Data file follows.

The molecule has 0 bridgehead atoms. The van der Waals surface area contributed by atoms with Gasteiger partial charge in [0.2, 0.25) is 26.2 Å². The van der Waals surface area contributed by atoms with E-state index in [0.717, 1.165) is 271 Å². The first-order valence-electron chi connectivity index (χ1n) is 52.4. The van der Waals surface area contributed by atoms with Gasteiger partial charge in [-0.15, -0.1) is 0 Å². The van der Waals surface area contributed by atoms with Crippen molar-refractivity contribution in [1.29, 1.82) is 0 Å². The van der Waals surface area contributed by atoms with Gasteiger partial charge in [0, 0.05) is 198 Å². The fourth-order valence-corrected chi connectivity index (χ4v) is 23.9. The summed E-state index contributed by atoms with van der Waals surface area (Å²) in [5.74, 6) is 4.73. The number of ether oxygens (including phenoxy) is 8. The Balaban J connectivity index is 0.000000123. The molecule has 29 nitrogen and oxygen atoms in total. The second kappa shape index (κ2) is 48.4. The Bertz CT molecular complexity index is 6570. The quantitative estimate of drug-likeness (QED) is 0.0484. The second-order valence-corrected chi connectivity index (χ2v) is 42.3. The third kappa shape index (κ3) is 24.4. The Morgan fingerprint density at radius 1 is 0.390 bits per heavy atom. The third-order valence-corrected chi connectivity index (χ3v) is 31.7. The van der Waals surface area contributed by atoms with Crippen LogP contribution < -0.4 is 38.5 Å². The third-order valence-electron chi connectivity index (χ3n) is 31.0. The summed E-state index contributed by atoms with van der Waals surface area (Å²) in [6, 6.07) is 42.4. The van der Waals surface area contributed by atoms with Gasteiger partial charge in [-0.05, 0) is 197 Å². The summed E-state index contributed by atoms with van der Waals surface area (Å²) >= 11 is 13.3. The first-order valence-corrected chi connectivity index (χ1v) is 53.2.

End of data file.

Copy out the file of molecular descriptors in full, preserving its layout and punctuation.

The molecule has 0 bridgehead atoms. The van der Waals surface area contributed by atoms with Gasteiger partial charge in [0.2, 0.25) is 26.2 Å². The van der Waals surface area contributed by atoms with E-state index in [0.717, 1.165) is 271 Å². The first-order valence-electron chi connectivity index (χ1n) is 52.4. The van der Waals surface area contributed by atoms with Gasteiger partial charge in [-0.15, -0.1) is 0 Å². The van der Waals surface area contributed by atoms with Crippen molar-refractivity contribution in [1.29, 1.82) is 0 Å². The van der Waals surface area contributed by atoms with Gasteiger partial charge in [0, 0.05) is 198 Å². The fourth-order valence-corrected chi connectivity index (χ4v) is 23.9. The summed E-state index contributed by atoms with van der Waals surface area (Å²) in [5.74, 6) is 4.73. The number of ether oxygens (including phenoxy) is 8. The Balaban J connectivity index is 0.000000123. The molecule has 29 nitrogen and oxygen atoms in total. The second kappa shape index (κ2) is 48.4. The Bertz CT molecular complexity index is 6570. The quantitative estimate of drug-likeness (QED) is 0.0484. The second-order valence-corrected chi connectivity index (χ2v) is 42.3. The third kappa shape index (κ3) is 24.4. The Morgan fingerprint density at radius 1 is 0.390 bits per heavy atom. The third-order valence-corrected chi connectivity index (χ3v) is 31.7. The van der Waals surface area contributed by atoms with Crippen LogP contribution < -0.4 is 38.5 Å². The third-order valence-electron chi connectivity index (χ3n) is 31.0. The summed E-state index contributed by atoms with van der Waals surface area (Å²) in [6, 6.07) is 42.4. The van der Waals surface area contributed by atoms with Gasteiger partial charge in [-0.05, 0) is 197 Å². The summed E-state index contributed by atoms with van der Waals surface area (Å²) >= 11 is 13.3. The first-order valence-corrected chi connectivity index (χ1v) is 53.2.